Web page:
As I sit down to write this a little dog barks in rhythmic intervals, leaving just enough time between barks for me to reengage with my sentence. Then he barks again. He pulls my attention back and forth, back and forth. He has a squeaky little bark and I imagine him as a cute shaggy little thing, standing by a backdoor where he can see his human in a back yard or driveway. He can see her, but he can’t get to her.
It’s driving him crazy.
He’s driving me crazy.
He stops. Finally.
That’s when the bird starts. Same thing. Equal intervals.
Years ago, I was lying in bed with my now husband Jim while a similar scenario played out. Tweet, tweet, pause. Tweet, tweet, pause. I laid there imaging Yosemite Sam coming to my rescue and blasting the bird right out of the tree, obliterating it. And at that precise moment Jim – in a relaxed, peaceful tone – said, “Ahh, the Rufous-sided Towhee.”
When our relationship became serious, I asked Jim to go through counseling with me. He agreed and went for an introduction session with my then counselor. Afterward, in a private session with me she said, “You two have very different energies.”
It’s years later. We’re married and we have bird feeders. I know all about the Rufous-sided Towhee, the Eastern Towhee, Wrens, Cardinals, Bluebirds, Blue Jays, all kinds of chickadees, crows, woodpeckers, owls and of course, hawks. Jim loves hawks.
As it turns out he also loves to talk on the phone and play his guitar while watching CNN. In the background he’s usually grinding something that he ends up drinking. He likes smoothies with flax seeds, oatmeal, anything that makes noise.
If I’m honest I’ve had problems with noise for years. Even as a kid, watching the Grinch Who Stole Christmas I listened to the Grinch complain about the Who’s jingtinglers, floofloover, tartookas, slooslunkas and whowonkas and I got it…
“Oh, the noise! Oh, the noise! Noise! Noise! Noise! That’s one thing he hated! The Noise! Noise! Noise! Noise!” – Grinch
For me rhythmic, repetitive sounds seem to be distracting, even paralyzing. I started thinking about it and decided to explore the topic. I Googled it and quickly realized it was far more complex than simply saying I don’t like noise.
I typed in, “bothered by noise” and was immediately alarmed by the result: Misophonia is a condition in which a person is overly sensitive to sounds.
Oh gosh, a Condition?
I kept reading.
“Misophonia is a condition in which a person is overly sensitive to sounds. Usually, the trigger sounds are noises made by other people, such as chewing or tapping a pen. People who suffer from misophonia become disturbed or aggravated when they hear the sounds.”
Are the people chewing and tapping rhythmically? At regular intervals? Is it repetitive?
I decided to check other sources. Second stop: WebMD.
According to WebMD, people suffering with misophonia may find some sounds “utterly unbearable.” The article goes on to say that triggers “can cause a strong ‘fight or flight’ response in those with the disorder.”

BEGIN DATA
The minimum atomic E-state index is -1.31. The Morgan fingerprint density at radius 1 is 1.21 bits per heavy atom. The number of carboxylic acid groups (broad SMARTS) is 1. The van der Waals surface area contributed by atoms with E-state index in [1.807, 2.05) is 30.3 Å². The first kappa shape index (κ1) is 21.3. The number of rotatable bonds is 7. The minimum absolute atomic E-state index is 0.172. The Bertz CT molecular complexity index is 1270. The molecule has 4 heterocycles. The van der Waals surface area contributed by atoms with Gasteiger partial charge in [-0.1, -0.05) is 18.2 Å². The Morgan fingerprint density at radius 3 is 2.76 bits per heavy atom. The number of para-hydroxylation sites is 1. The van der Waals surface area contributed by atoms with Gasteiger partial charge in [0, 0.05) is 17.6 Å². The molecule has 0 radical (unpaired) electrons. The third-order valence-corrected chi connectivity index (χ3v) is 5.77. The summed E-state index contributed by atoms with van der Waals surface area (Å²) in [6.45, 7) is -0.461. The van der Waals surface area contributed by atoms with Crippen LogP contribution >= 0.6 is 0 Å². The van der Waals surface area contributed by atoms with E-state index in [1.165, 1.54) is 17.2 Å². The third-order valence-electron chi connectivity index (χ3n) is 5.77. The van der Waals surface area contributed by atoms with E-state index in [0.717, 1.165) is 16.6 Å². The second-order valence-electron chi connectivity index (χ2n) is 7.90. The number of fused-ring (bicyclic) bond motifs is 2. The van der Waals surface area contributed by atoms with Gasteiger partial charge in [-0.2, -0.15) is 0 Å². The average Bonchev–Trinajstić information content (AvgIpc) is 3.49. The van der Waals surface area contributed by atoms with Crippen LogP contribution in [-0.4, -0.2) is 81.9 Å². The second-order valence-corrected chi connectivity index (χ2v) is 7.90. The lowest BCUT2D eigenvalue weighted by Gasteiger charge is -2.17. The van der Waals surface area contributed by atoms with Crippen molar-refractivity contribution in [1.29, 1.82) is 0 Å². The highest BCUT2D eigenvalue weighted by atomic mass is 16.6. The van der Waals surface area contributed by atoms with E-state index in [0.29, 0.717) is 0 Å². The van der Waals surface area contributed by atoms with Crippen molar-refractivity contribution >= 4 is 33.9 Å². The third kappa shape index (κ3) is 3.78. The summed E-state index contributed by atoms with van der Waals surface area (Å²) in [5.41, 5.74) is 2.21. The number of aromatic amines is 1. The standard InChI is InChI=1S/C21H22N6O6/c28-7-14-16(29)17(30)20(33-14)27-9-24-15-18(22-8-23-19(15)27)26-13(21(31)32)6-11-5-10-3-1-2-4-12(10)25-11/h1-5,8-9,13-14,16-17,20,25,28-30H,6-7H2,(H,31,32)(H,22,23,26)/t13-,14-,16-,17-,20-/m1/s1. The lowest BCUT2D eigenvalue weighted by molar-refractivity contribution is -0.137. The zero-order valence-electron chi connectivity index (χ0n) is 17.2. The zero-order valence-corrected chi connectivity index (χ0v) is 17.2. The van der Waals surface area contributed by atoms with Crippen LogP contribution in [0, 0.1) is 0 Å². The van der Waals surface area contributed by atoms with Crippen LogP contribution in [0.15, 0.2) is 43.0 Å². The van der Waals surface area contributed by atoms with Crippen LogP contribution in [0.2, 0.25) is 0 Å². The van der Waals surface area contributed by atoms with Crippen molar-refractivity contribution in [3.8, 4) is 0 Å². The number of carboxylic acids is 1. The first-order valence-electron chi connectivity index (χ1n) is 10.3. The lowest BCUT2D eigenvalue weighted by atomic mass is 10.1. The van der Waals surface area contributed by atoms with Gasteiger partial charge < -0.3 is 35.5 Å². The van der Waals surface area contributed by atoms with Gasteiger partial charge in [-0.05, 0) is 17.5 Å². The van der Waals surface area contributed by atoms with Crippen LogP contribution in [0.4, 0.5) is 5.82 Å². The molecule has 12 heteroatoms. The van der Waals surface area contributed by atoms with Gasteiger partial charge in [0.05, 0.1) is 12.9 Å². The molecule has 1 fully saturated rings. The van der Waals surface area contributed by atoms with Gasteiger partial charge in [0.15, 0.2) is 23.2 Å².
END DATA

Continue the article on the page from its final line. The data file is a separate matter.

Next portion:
Wait. Now it’s a disorder?
Apparently, research has shown abnormalities in “emotional control mechanisms” in the brain which “originate from a different connectivity pattern in the frontal lobe.” This puts people into “overdrive.”
What would it mean to be in “overdrive?”
Well, as it turns out, Kelly Ripa knows.
Wikipedia has an article on misophonia that cites an ABC News interview with Kelly Ripa from 2020. In it she tells Elizabeth Vargas about her diagnosis with misophonia and the difficulty it can cause at family meals. And in a clip from her own show, Live with Kelly, she tells guest host Seth Myers that she has the disease misophonia and that “the sounds of swallowing and chewing make me insane.”
OK, hold the phone – I’m seeing a lot about chewing.
I love cooking for Jim, eating out with friends, sharing gum.
Poor Kelly Ripa.
I move on.
I read about phonophobia, also known as ligyrophobia or sonophobia. This is an aversion to loud sounds like fireworks. It is very rare and often a symptom of something else called hyperacusis which sounds just awful.
I don’t think I’ve got that either.
I’m a little disappointed that there’s no diagnosable condition, disorder or disease for my “ticking clock, barking dog, chirping bird, base beat car radio” problem. It would be nice to label it as more than just me being me. Sensitive, picky, grouchy, Grinchy.
I’ve been given a label of my own: OCD with generalized anxiety disorder.
As I understand it, I have obsessions and compulsions because I’m insecure. Not in the sense that I lack self-confidence, but in the sense that – for whatever reason – I don’t feel safe. So, I keep checking and checking things. Everything. Anything that I don’t understand is potentially dangerous. So, I look under every rock and behind every tree.
Over and over and over.
My specific type causes me to overthink. I analyze and I put things in order.
Then I start again.
Conditions have to be right to start the process and if I’m interrupted, I have to start at the beginning and do it all again.
My counselor explains that these problems are also assets. I’m happy about that. I do analyze everything. But yes, it frequently sends me down a “rabbit hole.”
I sat down this morning to write about Pears.